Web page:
Is there a link between connectivity and GDP?

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Chinese equipment manufacturer Huawei introduced Global Connectivity Index (GCI) at the Huawei Cloud Congress (HCC). It's an interesting study that suggests a direct link between connectivity and gross domestic product (GDP).

better GDP through connectivity

According to Huawai, this is the first (though both the ITU and Ericsson may disagree) quantitative assessment of connectivity and its value from both national and industrial perspectives, Huawei’s analysis claims that for each GCI percentage point increase a nation’s GDP per capita increases 1.4–1.9 percent, relatively higher for emerging countries.

This finding broadly reflects a previous ITU study, which said: “The higher penetration of broadband, the more important is its contribution to economic growth,” which also makes for “a positive contribution of broadband to job creation in developed and developing countries. “

The importance of such connectivity will only increase as connected devices proliferate - Huawei forecasts that by 2025, as many as 100 billion connections will be generated globally, 90 percent of which will come from intelligent sensors.

a new industrial revolution

“By leveraging connectivity to streamline business processes, reduce costs and improve efficiency, enterprises will drive innovation and move the focus from a consumer driven internet to an industrial one,” Huawei said in its press release announcing the report.

The report rated each nation’s connectivity score on the basis of 16 factors, including broadband speed and availability, smartphone connections, and apps downloads. Germany topped the table because of its widely available low-cost high-speed broadband and rapid adoption of Internet services.

A previous Ericsson study concluded, “Doubling broadband speeds for an economy can add 0.3 percent to GDP growth, in a simulation relative to the base year 2008.”

Finance, education, oil and gas, and manufacturing industries are driving the growth of mobile and fixed Internet services, while customer satisfaction improvements, reduced operational costs and productivity are driving further investment.

Communications privacy is a concern. Healthcare professionals recognize the importance of ICT to health, but raised doubts concerning the quality and security of existing digital ecosystems.

exponential growth

Along with the top-level confirmation of the importance of connectivity to national GDP, the report also included numerous interesting statistics, for example:

  • Huawei estimates total data traffic during 2012 was 391 Exabytes (EB). This will increase tenfold by 2025.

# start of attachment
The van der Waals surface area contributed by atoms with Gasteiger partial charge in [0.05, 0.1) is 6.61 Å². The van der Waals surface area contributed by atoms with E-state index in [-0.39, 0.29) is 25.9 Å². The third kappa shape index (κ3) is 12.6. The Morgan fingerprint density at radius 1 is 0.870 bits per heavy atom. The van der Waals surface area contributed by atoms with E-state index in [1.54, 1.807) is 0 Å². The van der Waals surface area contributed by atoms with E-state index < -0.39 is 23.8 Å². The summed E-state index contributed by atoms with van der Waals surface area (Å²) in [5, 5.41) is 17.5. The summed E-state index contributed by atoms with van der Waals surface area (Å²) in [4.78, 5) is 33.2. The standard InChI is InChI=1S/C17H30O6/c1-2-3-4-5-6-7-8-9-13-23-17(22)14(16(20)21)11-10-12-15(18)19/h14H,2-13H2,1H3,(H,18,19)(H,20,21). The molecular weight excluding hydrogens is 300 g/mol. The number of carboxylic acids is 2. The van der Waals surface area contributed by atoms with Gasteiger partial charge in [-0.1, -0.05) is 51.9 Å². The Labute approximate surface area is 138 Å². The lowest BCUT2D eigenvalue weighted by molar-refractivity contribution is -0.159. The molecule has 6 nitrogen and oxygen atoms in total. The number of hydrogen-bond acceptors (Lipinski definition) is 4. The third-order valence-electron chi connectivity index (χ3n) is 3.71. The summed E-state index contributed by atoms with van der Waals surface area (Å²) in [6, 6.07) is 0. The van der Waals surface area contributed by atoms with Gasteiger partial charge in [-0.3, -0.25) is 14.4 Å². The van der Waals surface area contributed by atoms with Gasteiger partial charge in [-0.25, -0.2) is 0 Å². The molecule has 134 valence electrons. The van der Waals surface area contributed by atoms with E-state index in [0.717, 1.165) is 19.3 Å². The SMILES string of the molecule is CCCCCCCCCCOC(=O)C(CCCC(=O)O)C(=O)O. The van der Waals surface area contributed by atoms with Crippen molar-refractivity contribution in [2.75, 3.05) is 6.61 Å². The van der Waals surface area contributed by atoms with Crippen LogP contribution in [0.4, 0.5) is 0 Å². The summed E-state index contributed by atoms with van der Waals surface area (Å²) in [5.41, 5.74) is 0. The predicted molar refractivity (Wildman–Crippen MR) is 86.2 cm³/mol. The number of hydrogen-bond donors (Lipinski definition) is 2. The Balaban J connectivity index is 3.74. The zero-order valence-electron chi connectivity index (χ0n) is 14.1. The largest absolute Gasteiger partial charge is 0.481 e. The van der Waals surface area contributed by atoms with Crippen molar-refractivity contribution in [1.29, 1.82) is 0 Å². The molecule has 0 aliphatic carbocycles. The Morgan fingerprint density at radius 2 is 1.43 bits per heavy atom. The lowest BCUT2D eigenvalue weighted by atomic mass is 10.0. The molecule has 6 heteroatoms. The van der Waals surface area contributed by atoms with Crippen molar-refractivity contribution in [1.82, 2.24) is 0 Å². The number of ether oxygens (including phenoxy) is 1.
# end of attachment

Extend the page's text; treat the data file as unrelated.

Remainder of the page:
• Global ICT spending will increase to approximately $5 trillion by 2020.
  • 65 percent of enterprises plan increased ICT investment over the next two years.
  • 46% of surveyed retailers use digital channels for sales, (highest among surveyed industries); 78% believe ICT has significantly improved efficiency in supply and delivery logistics.
  • The number of Internet users will reach 6.5 billion by 2025.
  • There will be 8 billion smartphones in use by 2025, up from 1.7 billion today.

William Xu, Chief Strategy and Marketing Officer, Huawei, said: "It is our hope that the GCI will not only indicate ICT investment and development in various countries and industries but, more importantly, serve as a reference for industry policymakers and enterprise decision-makers.”

CIO check list

The report’s recommendations for enterprise decision-makers include:

  • Embrace digital reformation of infrastructure, organization, and strategic priorities to adapt and prosper in a Better Connected World.
  • Do not treat ICT merely an efficiency tool, utilize it to create value and facilitate transformation of your business model.
  • Take customer-centricity to the next level through proper use of ICT, whether it be through big data analytics, real-time engagement, or an inspiring experience that makes business feel personal.

Huwei’s findings do differ a little in comparison to previous studies, though the research methods also differ. They also reflect a different point in time: accelerating adoption of connected devices across multiple industries will inevitably increase bandwidth demands, posing further strain on existing connectivity deployments.

You can download the complete report (PDF) here.

Stewart Baines

I've been writing about technology for nearly 20 years, including editing industry magazines Connect and Communications International. In 2002 I co-founded Futurity Media with Anthony Plewes. My focus in Futurity Media is in emerging technologies, social media and future gazing. As a graduate of philosophy & science, I have studied futurology & foresight to the post-grad level.